Poor Farallon Islands bird breeding season prompts alarm
Farallon Islands researchers are alarmed after recording one of the worst breeding seasons this year in the largest seabird breeding colony in the continental United States.
“I probably haven’t seen one quite this poor,” said Pete Warzybok, who manages the Farallon Islands program with Point Blue Conservation Science, where he has worked for 19 years. “I have experienced a couple of poor breeding seasons, but in that time usually one or two species did OK and others did poorly. This year it seems that across the board pretty much everyone did poorly.”
Point Blue, which has had researchers on the islands off the San Francisco coast continuously since 1968, recorded lower than normal numbers and poor breeding across all 13 species that nest there. Cassin’s auklets, which normally have about 75% breeding success had a rate of less than 10% this year. Only one pelagic cormorant nest was found — and later abandoned by the parents — when researchers typically see 150 nests.
For the chicks that were present, many starved as their parents could not find the right size of fish after searching several days for food. Some adult birds have also been found dead on beaches, Warzybok said.
“The adults are not just finding enough food to raise their young, but not finding enough food to feed themselves,” Warzybok said.
The cause of this drastic drop in breeding success on an island with nearly 350,000 birds is believed to be a weak El Niño weather pattern that occurred this year that affected California more acutely. The low winds reduced the upwelling of cooler, nutrient rich waters at the ocean depths to the surface. The strong upwelling near the Farallon Islands are what make the area so productive as a bird breeding haven, Warzybok said.
With less upwelling, the algae blooms that normally feed other prey species like krill and plankton were lacking, which in turn affects the food web. One result was the lack of juvenile anchovies and rockfish, which murres and rhinoceros auklets use to feed their chicks. Researchers tracked some adult birds using GPS monitors and noticed many were flying for multiple days in search of some food.
This is unusual, Warzybok said, as the waters around the islands are normally concentrated with young fish from which parent birds can draw from multiple times a day to feed their chicks. Researchers saw adults bringing back adult anchovies instead, which are too big to eat and resulted in chicks starving to death.
“As scientists, we try our best to be detached observers of ecological processes,” Warzybok said after the findings were released. “That said, as conservationists, we want to see a thriving ecosystem and it’s heartbreaking to watch seabird chicks starve due to a lack of suitable food.”
Meanwhile, out at sea, Jaime Jahncke who directs Point Blue’s California Current group, was also noticing anomalies. The three research cruises Jahncke and other researchers make during the breeding season from May to September are usually filled with bird and whale sightings. The birds were lacking and while there were many humpback whales, no blue whales were observed.
“Normally in July when we conduct our cruises and we run into common murres along our transects we tend to see always an adult and its chick swimming together,” Jahncke said. “This July we saw very few chicks with adult birds. Most adults were by themselves.”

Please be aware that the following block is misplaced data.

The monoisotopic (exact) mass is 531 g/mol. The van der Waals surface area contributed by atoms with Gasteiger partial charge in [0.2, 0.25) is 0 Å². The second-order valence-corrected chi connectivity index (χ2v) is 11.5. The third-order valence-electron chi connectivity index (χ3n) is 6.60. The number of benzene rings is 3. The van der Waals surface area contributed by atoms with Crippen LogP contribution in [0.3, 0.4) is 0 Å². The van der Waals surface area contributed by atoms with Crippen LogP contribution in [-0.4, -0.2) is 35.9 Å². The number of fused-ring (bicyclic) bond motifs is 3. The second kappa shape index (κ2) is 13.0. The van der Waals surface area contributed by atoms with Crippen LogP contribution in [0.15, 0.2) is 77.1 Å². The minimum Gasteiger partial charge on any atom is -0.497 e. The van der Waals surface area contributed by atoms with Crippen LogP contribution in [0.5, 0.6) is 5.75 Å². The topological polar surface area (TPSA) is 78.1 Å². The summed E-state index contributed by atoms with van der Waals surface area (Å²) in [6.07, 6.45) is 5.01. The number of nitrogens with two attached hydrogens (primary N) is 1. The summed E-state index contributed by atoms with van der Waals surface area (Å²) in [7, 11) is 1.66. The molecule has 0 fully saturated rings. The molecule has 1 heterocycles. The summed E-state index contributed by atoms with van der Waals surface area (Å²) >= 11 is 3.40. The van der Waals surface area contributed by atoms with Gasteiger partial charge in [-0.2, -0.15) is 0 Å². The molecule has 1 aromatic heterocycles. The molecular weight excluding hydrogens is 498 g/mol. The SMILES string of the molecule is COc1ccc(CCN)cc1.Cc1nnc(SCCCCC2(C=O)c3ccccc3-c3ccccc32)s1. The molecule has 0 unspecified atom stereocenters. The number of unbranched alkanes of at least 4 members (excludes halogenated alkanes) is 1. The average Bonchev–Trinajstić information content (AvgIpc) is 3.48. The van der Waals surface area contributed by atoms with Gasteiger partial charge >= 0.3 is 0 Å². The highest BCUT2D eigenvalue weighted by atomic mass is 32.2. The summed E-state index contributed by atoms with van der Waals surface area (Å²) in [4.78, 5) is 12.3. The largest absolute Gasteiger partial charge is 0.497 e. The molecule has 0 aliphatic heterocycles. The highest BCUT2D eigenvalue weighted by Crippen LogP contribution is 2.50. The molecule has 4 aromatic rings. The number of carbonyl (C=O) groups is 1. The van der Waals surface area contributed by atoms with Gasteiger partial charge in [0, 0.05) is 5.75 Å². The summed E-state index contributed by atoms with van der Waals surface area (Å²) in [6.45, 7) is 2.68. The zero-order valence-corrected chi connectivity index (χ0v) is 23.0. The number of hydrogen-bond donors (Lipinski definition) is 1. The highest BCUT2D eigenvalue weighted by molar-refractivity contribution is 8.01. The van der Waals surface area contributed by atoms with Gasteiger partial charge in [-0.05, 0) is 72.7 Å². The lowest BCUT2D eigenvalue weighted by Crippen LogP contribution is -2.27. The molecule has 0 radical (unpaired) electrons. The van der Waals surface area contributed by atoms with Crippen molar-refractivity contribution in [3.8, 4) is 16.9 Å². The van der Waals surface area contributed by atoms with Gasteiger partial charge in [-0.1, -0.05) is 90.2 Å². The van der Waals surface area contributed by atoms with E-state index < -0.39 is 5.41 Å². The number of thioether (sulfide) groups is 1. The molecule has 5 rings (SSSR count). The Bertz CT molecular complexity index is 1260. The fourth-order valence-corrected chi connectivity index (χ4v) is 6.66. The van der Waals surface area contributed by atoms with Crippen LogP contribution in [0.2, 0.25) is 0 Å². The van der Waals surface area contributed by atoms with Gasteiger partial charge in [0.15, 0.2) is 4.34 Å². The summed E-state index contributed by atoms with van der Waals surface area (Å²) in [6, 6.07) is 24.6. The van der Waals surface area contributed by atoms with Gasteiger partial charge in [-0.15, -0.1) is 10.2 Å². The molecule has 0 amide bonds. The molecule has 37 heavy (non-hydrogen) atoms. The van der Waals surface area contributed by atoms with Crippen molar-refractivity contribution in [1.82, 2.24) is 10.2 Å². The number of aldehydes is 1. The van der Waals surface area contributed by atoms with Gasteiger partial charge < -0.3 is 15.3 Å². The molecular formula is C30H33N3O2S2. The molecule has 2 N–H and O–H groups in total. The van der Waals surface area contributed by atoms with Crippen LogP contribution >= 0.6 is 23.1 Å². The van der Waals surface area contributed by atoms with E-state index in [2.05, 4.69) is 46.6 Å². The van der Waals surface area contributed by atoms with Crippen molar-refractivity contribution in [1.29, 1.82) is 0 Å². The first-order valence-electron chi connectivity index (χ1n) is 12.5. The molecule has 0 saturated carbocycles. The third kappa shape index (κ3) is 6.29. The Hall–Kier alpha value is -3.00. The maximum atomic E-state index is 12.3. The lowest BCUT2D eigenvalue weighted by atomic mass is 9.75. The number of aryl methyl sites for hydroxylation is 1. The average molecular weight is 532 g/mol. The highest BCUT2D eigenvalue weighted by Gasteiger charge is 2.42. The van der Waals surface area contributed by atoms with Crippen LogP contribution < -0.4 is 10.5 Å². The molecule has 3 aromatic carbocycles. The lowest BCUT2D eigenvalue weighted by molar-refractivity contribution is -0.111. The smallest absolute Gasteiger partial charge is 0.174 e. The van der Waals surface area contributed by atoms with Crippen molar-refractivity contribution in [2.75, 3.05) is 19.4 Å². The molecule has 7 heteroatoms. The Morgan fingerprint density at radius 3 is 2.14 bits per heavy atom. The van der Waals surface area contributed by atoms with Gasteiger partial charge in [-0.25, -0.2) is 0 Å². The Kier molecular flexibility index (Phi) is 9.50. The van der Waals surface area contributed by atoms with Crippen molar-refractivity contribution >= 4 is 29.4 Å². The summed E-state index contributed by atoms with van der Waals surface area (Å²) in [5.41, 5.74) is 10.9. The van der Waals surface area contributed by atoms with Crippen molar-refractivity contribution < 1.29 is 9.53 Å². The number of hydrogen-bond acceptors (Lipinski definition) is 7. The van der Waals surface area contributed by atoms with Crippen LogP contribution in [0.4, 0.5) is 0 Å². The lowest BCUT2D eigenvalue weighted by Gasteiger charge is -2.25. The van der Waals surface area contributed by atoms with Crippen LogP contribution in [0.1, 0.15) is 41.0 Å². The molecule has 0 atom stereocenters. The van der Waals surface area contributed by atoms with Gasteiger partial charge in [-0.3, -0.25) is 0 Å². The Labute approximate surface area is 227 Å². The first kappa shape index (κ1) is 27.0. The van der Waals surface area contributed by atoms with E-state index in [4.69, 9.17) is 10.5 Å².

As for the blue whales, Warzybok said they might have migrated to other areas in search of food. Warzybok said he recently read an article of rare blue whale numbers off the coasts of Oregon and Washington state.
Plankton trolls found that prey species were at deeper depths, another sign of the El Niño impacts.
While alarming, one bad nesting year isn’t necessarily bad news, Jahncke said. However, if multiple years like this occur it could have long-term negative affects on the seabird populations. Even if the population recovers next year, Warzybok is not resting easy as climate models are predicting these type of El Niño events to occur more frequently and intensively.
“If these events start to pile up and especially if what are considered moderate El Niños start to have the same effects as a severe El Niño, then we might have more severe consequences in the future,” Warzybok said.
After learning of the Farallon seabirds’ plight, Marin Audubon executive director Barbara Salzman called the situation tragic and worrisome.
“It’s alarming that that could go on for longer,” Salzman said. “It’s all the more important to get the ideal conditions and get the mice out of there. It’s all the more important that we focus on climate change.”
The mice Salzman refers to are the invasive house mice that were introduced to the largest of the Farallon Islands during the 19th century. The estimated 60,000 mice on the island have been causing harm to the ecosystem including eating some of the eggs of the nesting birds.
The U.S. Fish and Wildlife Service has a controversial proposal to drop 1.5 tons of rodenticide-laced pellets on the island to eradicate the mice, which is expected to result in the deaths of some birds. The California Coastal Commission is set to consider the proposal at a future date.
For Warzybok, the recent observations of poor breeding don’t change his views on the mice eradication plan.
“This is another way that we could use management to mitigate for the effects of climate change that we can’t control,” he said. “By removing the mice, removing that other pressure that is unnaturally impacting seabird populations, we can at least remove that pressure and give (the birds) a bit more of a chance to adapt and respond as climate change alters the marine ecosystem.”